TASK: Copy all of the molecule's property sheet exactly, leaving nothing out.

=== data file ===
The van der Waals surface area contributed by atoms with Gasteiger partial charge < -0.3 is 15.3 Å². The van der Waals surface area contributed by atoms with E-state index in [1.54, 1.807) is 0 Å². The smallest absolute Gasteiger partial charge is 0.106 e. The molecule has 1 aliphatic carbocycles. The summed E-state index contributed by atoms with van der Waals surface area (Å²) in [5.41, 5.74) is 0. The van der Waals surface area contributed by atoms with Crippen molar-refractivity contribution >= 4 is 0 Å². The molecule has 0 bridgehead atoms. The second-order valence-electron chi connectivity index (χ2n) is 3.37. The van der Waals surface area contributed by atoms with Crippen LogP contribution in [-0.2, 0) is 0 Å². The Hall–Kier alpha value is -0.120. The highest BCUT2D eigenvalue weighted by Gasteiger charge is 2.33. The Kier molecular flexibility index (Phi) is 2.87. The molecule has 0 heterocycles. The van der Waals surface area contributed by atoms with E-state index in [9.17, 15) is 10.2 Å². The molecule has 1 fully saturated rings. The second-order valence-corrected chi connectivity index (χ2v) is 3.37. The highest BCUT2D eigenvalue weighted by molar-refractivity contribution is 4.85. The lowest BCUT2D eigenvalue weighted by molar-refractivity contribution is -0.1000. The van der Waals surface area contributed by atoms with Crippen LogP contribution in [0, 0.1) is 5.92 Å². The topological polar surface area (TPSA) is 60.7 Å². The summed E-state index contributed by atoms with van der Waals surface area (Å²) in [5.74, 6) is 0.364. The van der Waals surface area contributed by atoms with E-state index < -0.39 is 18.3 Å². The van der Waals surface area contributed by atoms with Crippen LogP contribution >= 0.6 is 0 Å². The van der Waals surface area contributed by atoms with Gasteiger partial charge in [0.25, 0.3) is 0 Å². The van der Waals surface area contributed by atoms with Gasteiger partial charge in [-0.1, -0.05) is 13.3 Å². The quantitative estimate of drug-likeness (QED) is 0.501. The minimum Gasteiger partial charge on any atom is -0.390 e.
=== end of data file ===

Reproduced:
The van der Waals surface area contributed by atoms with Gasteiger partial charge < -0.3 is 15.3 Å². The van der Waals surface area contributed by atoms with E-state index in [1.54, 1.807) is 0 Å². The smallest absolute Gasteiger partial charge is 0.106 e. The molecule has 1 aliphatic carbocycles. The summed E-state index contributed by atoms with van der Waals surface area (Å²) in [5.41, 5.74) is 0. The van der Waals surface area contributed by atoms with Crippen molar-refractivity contribution >= 4 is 0 Å². The molecule has 0 bridgehead atoms. The second-order valence-electron chi connectivity index (χ2n) is 3.37. The van der Waals surface area contributed by atoms with Crippen LogP contribution in [-0.2, 0) is 0 Å². The Hall–Kier alpha value is -0.120. The highest BCUT2D eigenvalue weighted by Gasteiger charge is 2.33. The Kier molecular flexibility index (Phi) is 2.87. The molecule has 0 heterocycles. The van der Waals surface area contributed by atoms with E-state index in [9.17, 15) is 10.2 Å². The molecule has 1 fully saturated rings. The second-order valence-corrected chi connectivity index (χ2v) is 3.37. The highest BCUT2D eigenvalue weighted by molar-refractivity contribution is 4.85. The lowest BCUT2D eigenvalue weighted by molar-refractivity contribution is -0.1000. The van der Waals surface area contributed by atoms with Crippen LogP contribution in [0, 0.1) is 5.92 Å². The topological polar surface area (TPSA) is 60.7 Å². The summed E-state index contributed by atoms with van der Waals surface area (Å²) in [5.74, 6) is 0.364. The van der Waals surface area contributed by atoms with E-state index < -0.39 is 18.3 Å². The van der Waals surface area contributed by atoms with Crippen LogP contribution >= 0.6 is 0 Å². The van der Waals surface area contributed by atoms with Gasteiger partial charge in [0.25, 0.3) is 0 Å². The van der Waals surface area contributed by atoms with Gasteiger partial charge in [-0.1, -0.05) is 13.3 Å². The quantitative estimate of drug-likeness (QED) is 0.501. The minimum Gasteiger partial charge on any atom is -0.390 e.